Today’s team review is form Georgia, she blogs at http://www.georgiarosebooks.com
Georgia has been reading The Disobedient Wife by Annika Milisic-Stanley
#Bookreview for The Disobedient Wife by Annika Milisic-Stanley @MilisicStanley #RBRT #Tajikistan
I read The Disobedient Wife by Annika Milisic-Stanley as part of Rosie Amber’s Book Review Team and I am delighted I chose it. I shall say right from the outset that this is a book I never wanted to end. I adored wallowing in its beautifully descriptive passages so elegantly crafted by this author and I was completely captivated by the lives the characters of this novel led.
From the outset it is clear that Nargis is the disobedient wife of the title. Widowed from the man she loved she has deserted the brutal Poulod she then married and it is clear that in this country she is in the wrong for doing so, even if it was to protect herself and her children. Two of these, from her first marriage, Hussein and Bunavsha, live with her, her parents and brother in not much more than a hovel. Poulod has kept Faisullo, the son she had with him, which causes Nargis deep distress. But Nargis is a survivor. She works as a nanny for Harriet Simenon who is living the ex-pat life while her husband, Henri, works. She also sells paintings and being resourceful, and hardworking, soon opens a shop. I liked her very much and so desperately wanted a happy ending for her.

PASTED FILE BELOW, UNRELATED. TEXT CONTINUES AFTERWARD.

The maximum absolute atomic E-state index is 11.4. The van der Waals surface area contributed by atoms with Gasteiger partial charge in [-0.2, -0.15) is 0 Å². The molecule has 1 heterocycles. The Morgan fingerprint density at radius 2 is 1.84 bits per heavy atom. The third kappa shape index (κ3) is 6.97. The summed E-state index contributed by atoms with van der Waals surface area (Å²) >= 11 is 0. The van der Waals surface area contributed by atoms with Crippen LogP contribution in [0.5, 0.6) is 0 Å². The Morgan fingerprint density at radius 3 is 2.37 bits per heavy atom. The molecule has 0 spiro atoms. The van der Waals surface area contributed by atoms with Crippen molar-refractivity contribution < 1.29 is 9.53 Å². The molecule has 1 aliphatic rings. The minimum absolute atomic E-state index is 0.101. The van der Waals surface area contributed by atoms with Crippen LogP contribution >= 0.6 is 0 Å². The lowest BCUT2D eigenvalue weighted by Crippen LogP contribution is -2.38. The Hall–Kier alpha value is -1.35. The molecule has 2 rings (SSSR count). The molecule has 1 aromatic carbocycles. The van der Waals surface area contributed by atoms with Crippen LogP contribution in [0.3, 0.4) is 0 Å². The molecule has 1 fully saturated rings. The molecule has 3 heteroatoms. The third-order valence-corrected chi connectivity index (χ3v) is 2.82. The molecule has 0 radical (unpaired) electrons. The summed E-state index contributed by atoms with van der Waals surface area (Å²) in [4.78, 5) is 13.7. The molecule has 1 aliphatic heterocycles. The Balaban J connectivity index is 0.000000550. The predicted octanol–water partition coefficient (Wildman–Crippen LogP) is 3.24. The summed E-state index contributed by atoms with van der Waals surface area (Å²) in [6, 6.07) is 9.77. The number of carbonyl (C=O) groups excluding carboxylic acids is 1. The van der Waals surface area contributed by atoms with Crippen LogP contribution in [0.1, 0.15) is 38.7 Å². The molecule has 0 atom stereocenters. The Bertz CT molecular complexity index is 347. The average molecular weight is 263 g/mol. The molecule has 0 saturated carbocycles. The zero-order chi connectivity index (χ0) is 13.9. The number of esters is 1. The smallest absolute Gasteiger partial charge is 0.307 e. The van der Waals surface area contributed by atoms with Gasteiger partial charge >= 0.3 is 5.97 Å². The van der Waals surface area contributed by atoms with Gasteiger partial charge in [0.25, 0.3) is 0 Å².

‘She was as Persephone, forced from summer on Earth to the chill of the Underworld.’ Says it all.
At the beginning of this story I wasn’t that keen on Harriet as she appeared selfish, spoilt and totally unaware of the lives of those closest to her. But at the end of each chapter there is a journal entry from her and through these we see her start to develop, to open her eyes and to not just accept what is expected of her. She does indeed manage to become a disobedient wife in her own right and I was delighted as she took charge of her life.
But there is a third contender for the title of disobedient wife, Savsang, a smaller character and one whose shocking naivety has devastating consequences.
As I read this book I was reminded time and again of the similar stories told of the lives of those in Afghanistan by Khaled Hosseini and I would recommend this for anyone who loved those, as I did. But if you haven’t tried something like this before I’d urge you to pick up this book anyway. I could go on about how wonderfully depicted the characters are or how vibrantly the settings are painted but those words just don’t do this wonderfully written tale justice and you need to experience this read for yourselves.